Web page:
Healthcare was an expected target of cyber-criminals riding on the Covid-19 scare wave. However, finance and education sectors were also badly affected, according to a threat assessment by McAfee.
Several malicious Android applications were abusing keywords connected to the pandemic. An app called “Corona Safety Mask” was using the permission to access SMS’s send to send to scam messages to the victim’s contact list. In a recent post on a dark web forum, an individual who claimed to have recovered from Coronavirus offered to sell his blood.
Raj Samani, chief scientist at McAfee, explains the situation to SC Media UK.
SC: Cyber-criminals are known to be highly responsive to current developments when it comes to making their attacks timely. How different are Covid-themed attacks?
RS: "Cyber-criminals are constantly looking to make their attacks timely, and Covid-themed attacks are no exception. The use of Covid-19 as a lure does not appear to show any sign of slowing down. More campaigns are coming to light using the global health crisis as a hook to trick people and make money. It is important to add that this landscape is changing daily, and we’ll, therefore, need to constantly monitor the situation to ensure up-to-date and relevant research can be shared with the appropriate authorities."
SC: What were the kinds of attacks you noticed? Who were the intended targets?
RS: "We’ve seen a wide range of Covid-themed attacks, from phishing emails name-dropping the disease to mobile malware offering maps, and even malware named after popular video conferencing services. And now that many employees have moved to remote working from their homes, cyber-criminals will likely target the misconfigurations to cause havoc or use these lures to get victims to open malicious documents to gain access to corporations."
SC: There were many targeted attacks, picking specific regions or limited demographics as targets. According to your observation, is improved social engineering the only factor that has improved the precision of these attacks?
RS: "The volume of threats related to Covid-19 has been significant, with lures used in all manner of attacks and the targeted sectors changing regularly. There is real fluidity in the threat landscape today, as malicious domains come and go very quickly. Equally, the most targeted component changes daily. Spain will be the most targeted geography one day, and the UK takes that place the next day."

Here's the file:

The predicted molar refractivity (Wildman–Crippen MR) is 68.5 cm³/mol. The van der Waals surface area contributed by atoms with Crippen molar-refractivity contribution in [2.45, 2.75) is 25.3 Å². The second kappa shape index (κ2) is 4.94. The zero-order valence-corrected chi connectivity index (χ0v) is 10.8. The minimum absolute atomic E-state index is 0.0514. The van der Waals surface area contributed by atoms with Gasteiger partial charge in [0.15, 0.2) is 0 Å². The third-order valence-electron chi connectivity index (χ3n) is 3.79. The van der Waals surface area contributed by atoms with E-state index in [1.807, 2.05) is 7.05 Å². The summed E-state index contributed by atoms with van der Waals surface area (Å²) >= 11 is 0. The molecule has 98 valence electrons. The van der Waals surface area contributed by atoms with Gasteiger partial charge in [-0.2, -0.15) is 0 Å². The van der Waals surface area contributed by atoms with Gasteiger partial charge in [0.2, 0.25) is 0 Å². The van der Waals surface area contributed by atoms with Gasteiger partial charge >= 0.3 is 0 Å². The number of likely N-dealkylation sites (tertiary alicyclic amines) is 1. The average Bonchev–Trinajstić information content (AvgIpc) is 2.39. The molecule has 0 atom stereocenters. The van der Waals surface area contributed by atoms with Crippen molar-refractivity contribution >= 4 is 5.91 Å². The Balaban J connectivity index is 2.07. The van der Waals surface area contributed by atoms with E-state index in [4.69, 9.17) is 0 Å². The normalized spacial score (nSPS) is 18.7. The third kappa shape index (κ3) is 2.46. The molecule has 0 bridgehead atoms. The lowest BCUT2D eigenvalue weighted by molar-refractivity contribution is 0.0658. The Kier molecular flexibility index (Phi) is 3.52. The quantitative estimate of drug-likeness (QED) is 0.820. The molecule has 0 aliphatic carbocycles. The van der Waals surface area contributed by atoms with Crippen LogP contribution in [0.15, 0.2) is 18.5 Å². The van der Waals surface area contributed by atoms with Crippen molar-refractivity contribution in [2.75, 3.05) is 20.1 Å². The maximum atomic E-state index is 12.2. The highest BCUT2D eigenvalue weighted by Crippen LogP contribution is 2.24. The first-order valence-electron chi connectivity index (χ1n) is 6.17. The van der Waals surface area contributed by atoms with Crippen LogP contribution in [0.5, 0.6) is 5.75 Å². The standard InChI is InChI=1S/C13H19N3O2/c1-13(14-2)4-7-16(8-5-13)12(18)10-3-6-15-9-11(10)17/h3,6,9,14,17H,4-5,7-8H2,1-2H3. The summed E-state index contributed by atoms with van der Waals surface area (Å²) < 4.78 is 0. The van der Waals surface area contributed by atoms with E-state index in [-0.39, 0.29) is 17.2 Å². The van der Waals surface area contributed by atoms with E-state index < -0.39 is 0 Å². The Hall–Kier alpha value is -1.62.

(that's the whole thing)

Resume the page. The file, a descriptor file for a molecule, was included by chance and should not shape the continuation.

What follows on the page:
SC: Many of the Covid-themes campaigns are popularised on the darknet. Does that mean the people who maintain browsing hygiene are safe from them?
RS: "Good security hygiene and best practice can put up a good defence against many of these threats. Whilst not an absolute defence – and considering nothing ever is – it can minimise the risk posed by the initial entry vector in many cases. If you contrast campaigns against the MITRE model, the suggested outcome indicates that emails/attachments are the most common lures."
SC: The entire world has gone online. They download apps on their home devices to keep up with their work and social life and to share and receive information on Coronavirus. All these create and circulate a huge amount of personal data. Has this helped attackers improve their social engineering process?
RS: "With a larger proportion of the workforce now working from home, previously inaccessible information assets will need to be more available for remote access and use. If employees access corporate networks from pre-infected unmanaged machines without adequate security measures, it creates a much larger attack surface for cyber-criminals and increases the risk of an organisation falling victim to a potential breach or ransomware lockdown. Subsequently, enhanced security measures will be necessary to ensure that information is only made available to those with a clear need to know. For example, strong authentication, data encryption and VPN access will all be vital, as well as collaboration and shared responsibility across the cyber-security industry to detect and tackle threats."
SC: How can individuals, groups and organisations protect themselves and limit the circulation of information about them? Is limiting or avoiding online activities the only option?
RS: "There are numerous ways that organisations and individuals can protect themselves online. Just like we are all fighting to flatten the Covid-19 curve through social isolation and washing our hands more often, we should aim to flatten the cyber-attack surface of our organisations by having proper cyber-security hygiene in place, such as using multi-factor authentication, VPNs, and robust end-point security software."